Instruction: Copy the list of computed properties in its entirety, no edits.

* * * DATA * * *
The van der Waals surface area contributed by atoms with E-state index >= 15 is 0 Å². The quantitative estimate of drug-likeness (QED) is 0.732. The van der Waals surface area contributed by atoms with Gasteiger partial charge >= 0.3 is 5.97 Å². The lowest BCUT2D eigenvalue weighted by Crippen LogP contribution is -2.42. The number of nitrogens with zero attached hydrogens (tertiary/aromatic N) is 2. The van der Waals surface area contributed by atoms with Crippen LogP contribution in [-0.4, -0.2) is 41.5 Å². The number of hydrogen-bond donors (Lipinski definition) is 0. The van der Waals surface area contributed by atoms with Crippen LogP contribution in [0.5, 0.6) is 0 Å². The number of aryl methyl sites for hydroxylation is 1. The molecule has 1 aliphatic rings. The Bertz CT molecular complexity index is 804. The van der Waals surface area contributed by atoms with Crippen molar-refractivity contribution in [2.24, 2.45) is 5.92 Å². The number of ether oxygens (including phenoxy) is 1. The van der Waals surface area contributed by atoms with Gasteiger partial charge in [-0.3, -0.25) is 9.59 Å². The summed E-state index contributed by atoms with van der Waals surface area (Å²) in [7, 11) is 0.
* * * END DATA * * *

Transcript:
The van der Waals surface area contributed by atoms with E-state index >= 15 is 0 Å². The quantitative estimate of drug-likeness (QED) is 0.732. The van der Waals surface area contributed by atoms with Gasteiger partial charge >= 0.3 is 5.97 Å². The lowest BCUT2D eigenvalue weighted by Crippen LogP contribution is -2.42. The number of nitrogens with zero attached hydrogens (tertiary/aromatic N) is 2. The van der Waals surface area contributed by atoms with Crippen LogP contribution in [-0.4, -0.2) is 41.5 Å². The number of hydrogen-bond donors (Lipinski definition) is 0. The van der Waals surface area contributed by atoms with Crippen LogP contribution in [0.5, 0.6) is 0 Å². The number of aryl methyl sites for hydroxylation is 1. The molecule has 1 aliphatic rings. The Bertz CT molecular complexity index is 804. The van der Waals surface area contributed by atoms with Crippen molar-refractivity contribution in [2.24, 2.45) is 5.92 Å². The number of ether oxygens (including phenoxy) is 1. The van der Waals surface area contributed by atoms with Gasteiger partial charge in [-0.3, -0.25) is 9.59 Å². The summed E-state index contributed by atoms with van der Waals surface area (Å²) in [7, 11) is 0.